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Fear in Your Blogger Heart

Lots of mixed feelings here. How much of your life do you share? I read an article about the blogging life in The New York Times Magazine and I’m sure it is zipping its way around the internet and doesn’t need me, but in case you missed it–click.

9 thoughts on “Fear in Your Blogger Heart

  1. BoingBoing recently wrote a post about an stripper in TX who happens to write really well. Suddenly her site is flooded with readers and she’s taken all the posts down. She wants to check them for names and telling details and remove those before putting them up

    The blog referenced is http://graceundressed.blogspot.com/

    Apparently the surge of attention has freaked her out a bit.

    I’ve learned a few hard lessons by blogging. The NYT author summed it up for me with, “As Henry and I fought, I kept coming back to the idea that I had a right to say whatever I wanted. I don’t think I understood then that I could be right about being free to express myself but wrong about my right to make that self-expression public in a permanent way.”

  2. It’s hard to say how much I share. I share a lot, especially since I post photos. But then there’s so much I don’t share, and I’ll never share. I think what I don’t share comes automatic. I’m not going to share it just like I’m not going to talk about it to certain people.

    Sometimes I make an effort to think, “Am I willing for the whole world to read this?” But I think that’s too much for me to grasp, so then I think “Am I willing for my mother to read this?” “Am I willing for that idiot at work I hated to read this?” “Am I willing for a pervert to read/look at this?”

    Sometimes I am not sure what my answer is to those questions, but what it comes down to is, “Do I want to write about this and share it with the good readers I know I have?” There are things you just can’t worry too much about.

  3. I guess I try to strike a balance between sharing enough emotion (but not necessarily personal info) so it’s interesting to both me and the readers but not so much as to expose myself or anyone. Isn’t that true for all writing?

    Blogging isn’t as exceptional as people think it is, imo. It’s new, it’s instant, it’s archived forever…but good writing will always be good writing. And writing crap about your love life and friends and rivals is, well, crap, even if it gets 10,000 hits a day.

  4. MPJ, though you keep a lot hidden, you expose a lot too. I’m awed by that, and can understand why so many other things about yourself you keep to yourself. That’s got to be wise.

    Kathryn, I thought of you when I read the article because I well remember things you experienced as a blogger. In fact, your experience made it clear to me what I didn’t want to write about.

    Shelli, you seem to have a good balance on your blog. Sometimes I wonder if I want my mom-in-law to read what I’ve written, but then I don’t want her to read ANYTHING I’ve written. But if I don’t want my husband to read it, I don’t write it.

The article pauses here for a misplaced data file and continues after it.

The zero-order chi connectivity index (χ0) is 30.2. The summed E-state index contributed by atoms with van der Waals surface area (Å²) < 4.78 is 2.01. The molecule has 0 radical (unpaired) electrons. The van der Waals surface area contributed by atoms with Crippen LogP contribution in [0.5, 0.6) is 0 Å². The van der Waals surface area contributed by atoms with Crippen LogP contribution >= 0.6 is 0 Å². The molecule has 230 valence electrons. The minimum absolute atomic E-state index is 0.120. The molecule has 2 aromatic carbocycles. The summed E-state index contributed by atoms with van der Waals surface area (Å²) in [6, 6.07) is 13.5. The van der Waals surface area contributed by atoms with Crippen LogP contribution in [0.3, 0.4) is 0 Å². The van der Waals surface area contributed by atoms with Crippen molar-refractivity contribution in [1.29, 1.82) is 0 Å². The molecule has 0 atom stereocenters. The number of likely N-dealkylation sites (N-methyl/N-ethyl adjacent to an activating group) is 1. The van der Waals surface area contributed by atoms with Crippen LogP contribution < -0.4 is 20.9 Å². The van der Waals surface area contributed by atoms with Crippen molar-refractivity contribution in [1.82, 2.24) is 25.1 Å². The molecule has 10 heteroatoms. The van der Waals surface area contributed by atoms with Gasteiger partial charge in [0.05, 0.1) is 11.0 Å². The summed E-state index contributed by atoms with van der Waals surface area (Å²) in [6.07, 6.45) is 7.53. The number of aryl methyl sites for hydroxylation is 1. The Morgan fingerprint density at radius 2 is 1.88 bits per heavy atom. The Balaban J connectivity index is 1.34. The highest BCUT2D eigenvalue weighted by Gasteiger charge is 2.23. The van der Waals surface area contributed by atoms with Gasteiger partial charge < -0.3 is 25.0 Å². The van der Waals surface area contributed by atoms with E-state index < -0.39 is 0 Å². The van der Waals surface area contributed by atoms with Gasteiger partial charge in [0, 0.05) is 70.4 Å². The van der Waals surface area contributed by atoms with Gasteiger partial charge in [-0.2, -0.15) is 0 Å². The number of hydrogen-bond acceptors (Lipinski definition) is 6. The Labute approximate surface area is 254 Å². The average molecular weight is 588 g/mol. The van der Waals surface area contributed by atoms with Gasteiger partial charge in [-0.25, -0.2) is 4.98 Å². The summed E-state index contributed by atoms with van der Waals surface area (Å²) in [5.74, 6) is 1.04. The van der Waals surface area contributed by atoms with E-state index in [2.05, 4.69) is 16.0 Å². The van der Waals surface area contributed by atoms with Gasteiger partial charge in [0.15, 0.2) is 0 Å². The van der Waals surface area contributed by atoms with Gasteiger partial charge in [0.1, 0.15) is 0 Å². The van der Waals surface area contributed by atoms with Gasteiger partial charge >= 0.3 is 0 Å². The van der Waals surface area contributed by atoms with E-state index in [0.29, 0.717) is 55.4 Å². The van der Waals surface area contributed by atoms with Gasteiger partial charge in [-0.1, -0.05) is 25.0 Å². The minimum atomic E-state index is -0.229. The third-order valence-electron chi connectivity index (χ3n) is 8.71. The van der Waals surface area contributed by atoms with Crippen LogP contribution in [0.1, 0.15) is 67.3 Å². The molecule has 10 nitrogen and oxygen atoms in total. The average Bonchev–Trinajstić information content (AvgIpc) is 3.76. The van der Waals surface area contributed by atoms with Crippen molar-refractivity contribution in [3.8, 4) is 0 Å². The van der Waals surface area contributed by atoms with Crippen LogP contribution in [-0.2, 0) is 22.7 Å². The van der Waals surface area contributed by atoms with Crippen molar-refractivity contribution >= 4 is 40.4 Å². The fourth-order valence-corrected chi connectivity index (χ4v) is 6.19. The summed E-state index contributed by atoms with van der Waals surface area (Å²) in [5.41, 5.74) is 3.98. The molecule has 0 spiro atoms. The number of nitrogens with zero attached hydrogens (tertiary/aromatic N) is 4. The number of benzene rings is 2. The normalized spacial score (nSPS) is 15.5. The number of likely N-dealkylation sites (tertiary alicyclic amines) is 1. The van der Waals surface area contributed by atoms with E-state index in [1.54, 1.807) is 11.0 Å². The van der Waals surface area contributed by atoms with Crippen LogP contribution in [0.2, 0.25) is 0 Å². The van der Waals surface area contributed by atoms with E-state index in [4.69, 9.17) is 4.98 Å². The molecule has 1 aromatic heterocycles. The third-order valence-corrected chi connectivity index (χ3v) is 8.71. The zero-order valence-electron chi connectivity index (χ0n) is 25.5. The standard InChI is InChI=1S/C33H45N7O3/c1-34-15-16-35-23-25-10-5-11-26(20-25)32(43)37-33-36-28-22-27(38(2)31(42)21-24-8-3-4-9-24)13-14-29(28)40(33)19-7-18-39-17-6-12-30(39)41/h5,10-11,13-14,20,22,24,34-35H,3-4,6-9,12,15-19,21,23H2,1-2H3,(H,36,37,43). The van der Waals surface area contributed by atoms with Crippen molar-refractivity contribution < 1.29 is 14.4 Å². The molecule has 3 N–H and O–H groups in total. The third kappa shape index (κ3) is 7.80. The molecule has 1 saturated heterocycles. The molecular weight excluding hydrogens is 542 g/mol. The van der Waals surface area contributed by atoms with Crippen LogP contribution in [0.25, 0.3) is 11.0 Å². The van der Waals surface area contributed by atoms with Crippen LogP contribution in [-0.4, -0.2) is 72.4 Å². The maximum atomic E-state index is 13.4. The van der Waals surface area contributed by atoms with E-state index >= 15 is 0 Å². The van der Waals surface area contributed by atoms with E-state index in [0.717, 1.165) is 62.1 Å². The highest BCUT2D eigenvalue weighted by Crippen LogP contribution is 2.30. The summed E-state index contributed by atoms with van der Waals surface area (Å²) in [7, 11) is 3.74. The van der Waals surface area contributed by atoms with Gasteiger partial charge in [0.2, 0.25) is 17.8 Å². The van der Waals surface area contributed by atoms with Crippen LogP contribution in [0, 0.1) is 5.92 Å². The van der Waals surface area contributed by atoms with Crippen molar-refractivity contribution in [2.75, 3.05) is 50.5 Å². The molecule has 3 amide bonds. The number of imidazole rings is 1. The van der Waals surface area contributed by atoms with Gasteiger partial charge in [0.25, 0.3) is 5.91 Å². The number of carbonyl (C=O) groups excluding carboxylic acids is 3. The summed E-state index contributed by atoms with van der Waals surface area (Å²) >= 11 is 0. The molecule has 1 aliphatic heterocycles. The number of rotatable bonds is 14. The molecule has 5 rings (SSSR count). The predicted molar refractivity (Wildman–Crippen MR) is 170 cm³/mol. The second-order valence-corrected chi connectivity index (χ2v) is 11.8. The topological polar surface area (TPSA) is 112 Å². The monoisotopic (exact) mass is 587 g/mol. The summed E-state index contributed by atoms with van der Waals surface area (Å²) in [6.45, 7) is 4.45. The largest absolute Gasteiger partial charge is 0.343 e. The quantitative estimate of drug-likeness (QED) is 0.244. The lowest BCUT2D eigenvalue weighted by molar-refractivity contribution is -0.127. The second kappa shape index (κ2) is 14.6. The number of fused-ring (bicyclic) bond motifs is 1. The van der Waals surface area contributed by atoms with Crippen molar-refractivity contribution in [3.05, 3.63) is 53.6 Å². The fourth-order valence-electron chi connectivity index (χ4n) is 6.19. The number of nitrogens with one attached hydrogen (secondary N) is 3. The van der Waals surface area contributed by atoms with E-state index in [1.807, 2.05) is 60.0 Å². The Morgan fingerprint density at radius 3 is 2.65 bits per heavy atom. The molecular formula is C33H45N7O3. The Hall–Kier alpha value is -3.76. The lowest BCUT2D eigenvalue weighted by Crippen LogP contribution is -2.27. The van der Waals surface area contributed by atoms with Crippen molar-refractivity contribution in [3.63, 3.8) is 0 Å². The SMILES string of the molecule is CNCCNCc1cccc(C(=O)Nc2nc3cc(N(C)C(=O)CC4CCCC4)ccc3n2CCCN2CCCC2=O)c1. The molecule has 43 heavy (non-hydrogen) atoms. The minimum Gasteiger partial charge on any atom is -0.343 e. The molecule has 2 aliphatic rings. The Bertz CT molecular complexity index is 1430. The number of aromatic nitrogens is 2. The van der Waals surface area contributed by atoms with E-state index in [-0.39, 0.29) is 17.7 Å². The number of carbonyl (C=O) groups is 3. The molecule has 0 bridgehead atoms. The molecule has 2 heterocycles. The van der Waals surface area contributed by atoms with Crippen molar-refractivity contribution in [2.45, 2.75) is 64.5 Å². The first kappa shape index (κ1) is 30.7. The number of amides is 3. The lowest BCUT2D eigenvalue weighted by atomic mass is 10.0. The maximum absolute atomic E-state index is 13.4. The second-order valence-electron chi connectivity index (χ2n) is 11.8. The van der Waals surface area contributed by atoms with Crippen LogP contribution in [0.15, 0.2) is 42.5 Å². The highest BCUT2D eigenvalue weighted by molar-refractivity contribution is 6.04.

SBW, You have a wonderful balance on your blog–these amusing or interesting moments that reveal a great deal about your world, but when I really think about it, I hardly know anything about you. And I noticed you scaled back your blog a bit–taking out things in the sidebar–getting more simple.

    And yes, crap is crap. Only wish I was better at detecting it before it stinks up the house.

  5. I try to share limited personal info. Too much is still not a balanced view of who we are; that’s the limited nature of the internet.

    Love the artwork, by the way.

  6. I read it, with a weird combination of greed and distance. On the one hand, feeling identified and on the other, completely different from this young woman with her tattoos… Interesting for me was that GREG read it, too. Mind you, he does not read my blog (“I’m living it” is his line). So having him read that article gave us something to talk about vis-a-vis blogging at large, and we wound up talking late last night in the kitchen about blogging, sharing with “strangers,” self-revelation, how memoirs must have been perceived fifty years ago, support groups… all good fodder.

    I think it is one of the fundamental facts of blogging that you have to find your comfort zone with what and how much you share – and know why you’re doing it. Maybe for me it’s about the intention. As I told Greg, for me it may well be equal parts self-care (writing=checking in with myself) and community/sharing (writing=connecting).

    This is where I start getting neurotic myself and end my comment!!

    xo Jena

  7. i did read it.
    my husband shared it with me.
    it raises good questions, one’s I think many if not the majority of bloggers have had.
    all i’ve ever written has been non-fiction, including what I would put in “memoir” category. So blogging is not such a leap for me. in many ways, the same rules apply for me, as to what I’ll share, not share. I’d say if anything I share less on my blog than I might in an essay, as an essay has the benefit of editing and so many re-writes. 🙂

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